Jenny Cullinan:  It’s certainly correct in terms of waste.  And it’s very, very interesting because nature hates waste.  You don't see waste in natural ecosystems. And if one looks at it's the wild honeybees in South Africa, the ones that we’re studying is that there is no such thing as surplus honey.  They only make what the colony needs. So if there is a lot of flowers, everyday, the scouts go out and they assess what is coming into flower. They come back, they tell the house bees, the house bees cleanup an area of comb, usher the queen into that area, she lays according to what comb has been cleaned up for her to lay in.  

And when those young bees hatch they are in sync with what is flowering.  And in South Africa our bees don’t hibernate so and they do what is called follow the flow, which is to follow the flow with the flowers around them.  So there are many, many amounts of honey that is required for the colony and the colony size is determined by the cavity size that they’re choosing. And they don’t choose big cavity sizes so we have smaller cavity sizes.  And of course they have an ability to assess what other cavities are available if there is a new colony, a rare productive colony produced.  

So they are constantly aware of the environment and the change of flowers and also the other pollinators and the other creatures that feed on flowers.  So they will not reproduce and put out another colony that will be in competition to themselves if there isn't enough food. So it’s an incredibly sophisticated system and we should learn from that as the human species if one looks it’s always difficult to quote ages of things but Professor Seeley says that honeybees are 80 million years old.  So okay, let’s take that number if they’re 80 million years old they have a lot of wisdom.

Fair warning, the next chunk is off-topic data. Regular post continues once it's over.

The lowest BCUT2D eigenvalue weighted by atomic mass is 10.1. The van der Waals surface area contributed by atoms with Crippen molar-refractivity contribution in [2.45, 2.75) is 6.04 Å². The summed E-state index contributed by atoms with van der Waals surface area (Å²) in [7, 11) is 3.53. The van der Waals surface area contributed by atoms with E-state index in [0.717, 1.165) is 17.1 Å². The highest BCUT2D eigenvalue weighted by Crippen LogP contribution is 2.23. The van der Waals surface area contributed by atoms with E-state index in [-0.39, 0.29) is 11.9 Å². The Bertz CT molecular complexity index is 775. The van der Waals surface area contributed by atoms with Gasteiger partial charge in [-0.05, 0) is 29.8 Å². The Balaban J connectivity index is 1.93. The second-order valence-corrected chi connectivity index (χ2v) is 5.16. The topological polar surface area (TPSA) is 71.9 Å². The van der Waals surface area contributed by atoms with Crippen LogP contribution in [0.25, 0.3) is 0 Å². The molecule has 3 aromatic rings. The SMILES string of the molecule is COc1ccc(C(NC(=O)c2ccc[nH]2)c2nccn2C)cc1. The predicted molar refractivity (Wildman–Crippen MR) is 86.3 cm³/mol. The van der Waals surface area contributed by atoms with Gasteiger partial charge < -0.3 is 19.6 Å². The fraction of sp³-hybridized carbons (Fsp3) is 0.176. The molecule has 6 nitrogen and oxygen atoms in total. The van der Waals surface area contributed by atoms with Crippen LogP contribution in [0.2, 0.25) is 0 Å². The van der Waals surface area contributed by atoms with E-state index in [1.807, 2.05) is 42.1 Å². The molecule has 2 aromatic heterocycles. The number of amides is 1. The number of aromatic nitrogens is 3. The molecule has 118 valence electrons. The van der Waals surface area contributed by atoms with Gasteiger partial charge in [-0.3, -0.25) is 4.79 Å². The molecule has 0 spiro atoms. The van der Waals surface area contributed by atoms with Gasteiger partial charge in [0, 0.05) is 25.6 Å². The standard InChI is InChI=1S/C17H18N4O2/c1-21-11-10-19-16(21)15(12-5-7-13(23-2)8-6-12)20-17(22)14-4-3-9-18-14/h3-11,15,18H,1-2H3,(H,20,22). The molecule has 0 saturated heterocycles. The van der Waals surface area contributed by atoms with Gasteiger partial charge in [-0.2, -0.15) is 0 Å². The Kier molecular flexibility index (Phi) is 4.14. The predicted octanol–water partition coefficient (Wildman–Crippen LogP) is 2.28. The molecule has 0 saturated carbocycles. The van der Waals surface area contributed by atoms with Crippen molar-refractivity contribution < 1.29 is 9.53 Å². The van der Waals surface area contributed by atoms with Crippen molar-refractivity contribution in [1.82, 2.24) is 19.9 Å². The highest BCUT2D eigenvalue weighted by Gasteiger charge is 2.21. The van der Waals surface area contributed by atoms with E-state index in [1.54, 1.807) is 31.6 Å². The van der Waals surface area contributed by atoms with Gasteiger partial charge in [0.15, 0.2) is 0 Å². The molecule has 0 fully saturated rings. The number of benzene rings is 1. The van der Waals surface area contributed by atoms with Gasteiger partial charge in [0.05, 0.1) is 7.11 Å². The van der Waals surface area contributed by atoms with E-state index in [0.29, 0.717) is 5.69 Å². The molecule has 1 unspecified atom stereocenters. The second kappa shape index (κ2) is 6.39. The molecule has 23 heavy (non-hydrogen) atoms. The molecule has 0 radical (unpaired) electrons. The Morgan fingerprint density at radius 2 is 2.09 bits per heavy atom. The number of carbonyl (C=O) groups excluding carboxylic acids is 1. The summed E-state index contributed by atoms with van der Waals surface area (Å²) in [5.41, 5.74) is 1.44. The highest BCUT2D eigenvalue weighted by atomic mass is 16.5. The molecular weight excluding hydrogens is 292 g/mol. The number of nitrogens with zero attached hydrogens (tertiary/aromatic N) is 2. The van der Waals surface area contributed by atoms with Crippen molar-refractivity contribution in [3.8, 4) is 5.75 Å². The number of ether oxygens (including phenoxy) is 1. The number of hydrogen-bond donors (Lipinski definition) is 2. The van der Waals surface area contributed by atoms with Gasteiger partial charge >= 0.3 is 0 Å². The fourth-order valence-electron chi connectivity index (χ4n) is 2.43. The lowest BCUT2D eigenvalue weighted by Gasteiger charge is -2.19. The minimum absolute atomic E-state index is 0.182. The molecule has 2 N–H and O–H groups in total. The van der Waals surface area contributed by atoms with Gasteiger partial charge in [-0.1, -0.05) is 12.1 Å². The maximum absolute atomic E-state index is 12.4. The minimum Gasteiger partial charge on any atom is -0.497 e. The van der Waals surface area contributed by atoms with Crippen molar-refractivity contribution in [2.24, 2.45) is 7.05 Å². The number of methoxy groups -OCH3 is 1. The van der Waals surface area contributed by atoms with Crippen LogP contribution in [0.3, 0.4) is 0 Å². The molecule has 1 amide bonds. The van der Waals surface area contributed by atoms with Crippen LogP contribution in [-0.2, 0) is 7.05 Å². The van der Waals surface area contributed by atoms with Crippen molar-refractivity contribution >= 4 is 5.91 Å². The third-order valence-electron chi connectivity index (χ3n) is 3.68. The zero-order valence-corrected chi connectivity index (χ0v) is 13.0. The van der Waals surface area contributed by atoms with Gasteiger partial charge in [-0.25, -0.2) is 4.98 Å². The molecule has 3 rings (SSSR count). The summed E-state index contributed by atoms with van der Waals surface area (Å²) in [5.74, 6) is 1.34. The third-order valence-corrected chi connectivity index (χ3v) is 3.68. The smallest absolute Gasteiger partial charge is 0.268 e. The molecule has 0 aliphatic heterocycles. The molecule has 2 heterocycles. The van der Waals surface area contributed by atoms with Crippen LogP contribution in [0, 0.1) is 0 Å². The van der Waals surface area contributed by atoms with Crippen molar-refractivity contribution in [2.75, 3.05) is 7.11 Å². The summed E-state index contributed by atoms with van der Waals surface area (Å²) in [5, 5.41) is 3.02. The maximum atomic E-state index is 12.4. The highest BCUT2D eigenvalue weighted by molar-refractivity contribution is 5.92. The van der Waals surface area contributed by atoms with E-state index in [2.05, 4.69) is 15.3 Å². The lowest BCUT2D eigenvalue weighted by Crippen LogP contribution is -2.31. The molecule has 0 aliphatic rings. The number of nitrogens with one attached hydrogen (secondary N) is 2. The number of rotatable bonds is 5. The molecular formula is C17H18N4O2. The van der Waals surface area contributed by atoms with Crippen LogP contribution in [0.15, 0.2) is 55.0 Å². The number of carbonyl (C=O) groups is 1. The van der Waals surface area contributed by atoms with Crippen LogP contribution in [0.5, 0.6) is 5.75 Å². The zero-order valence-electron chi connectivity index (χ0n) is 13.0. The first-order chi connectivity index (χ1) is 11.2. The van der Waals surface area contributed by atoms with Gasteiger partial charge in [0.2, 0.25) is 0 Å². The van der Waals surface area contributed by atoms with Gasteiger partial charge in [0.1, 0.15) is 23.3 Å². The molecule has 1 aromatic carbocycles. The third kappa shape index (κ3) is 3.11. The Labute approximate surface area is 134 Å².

And they have evolved to understand that greed is not going to allow for their survival and it’s something we haven't learnt as a species yet.  And we really, really, really need to grasp that one pretty quickly.  

Terry Oxford:  You know, and I do think that conscious evolution could happen.  I know it's happened with so many people I talk to, I see it all the time, I see a light go on.  I know I've pollinated somebody and they’ve understood that things are not the way that they thought.  So I think that an evolution is absolutely necessary and could come and it's got to be about including other species because we are a monoculture species and we like to think about ourselves only and including all the other species of the planet is the number one way to our survival to be inclusive of everything and inviting biodiversity and diversity and having our food system support other creatures as well, not just us.  

Jenny Cullinan:  It’s an incredibly important thing to understand our place within this beautiful world that we live in.  And it’s such a beautiful world and I find it's extraordinary. When I go, I’m invited to go somewhere and to speak and I'm staying at a conservation environment.  And the first thing I find in the room that I'm staying in is a spray for insects. And I go to the people and I say, you’ve just invited me to come and speak, what is this is in my room? And you find that and it’s such a blind spot with people and you say do you realize that insects are dying and you want me to have this in my room.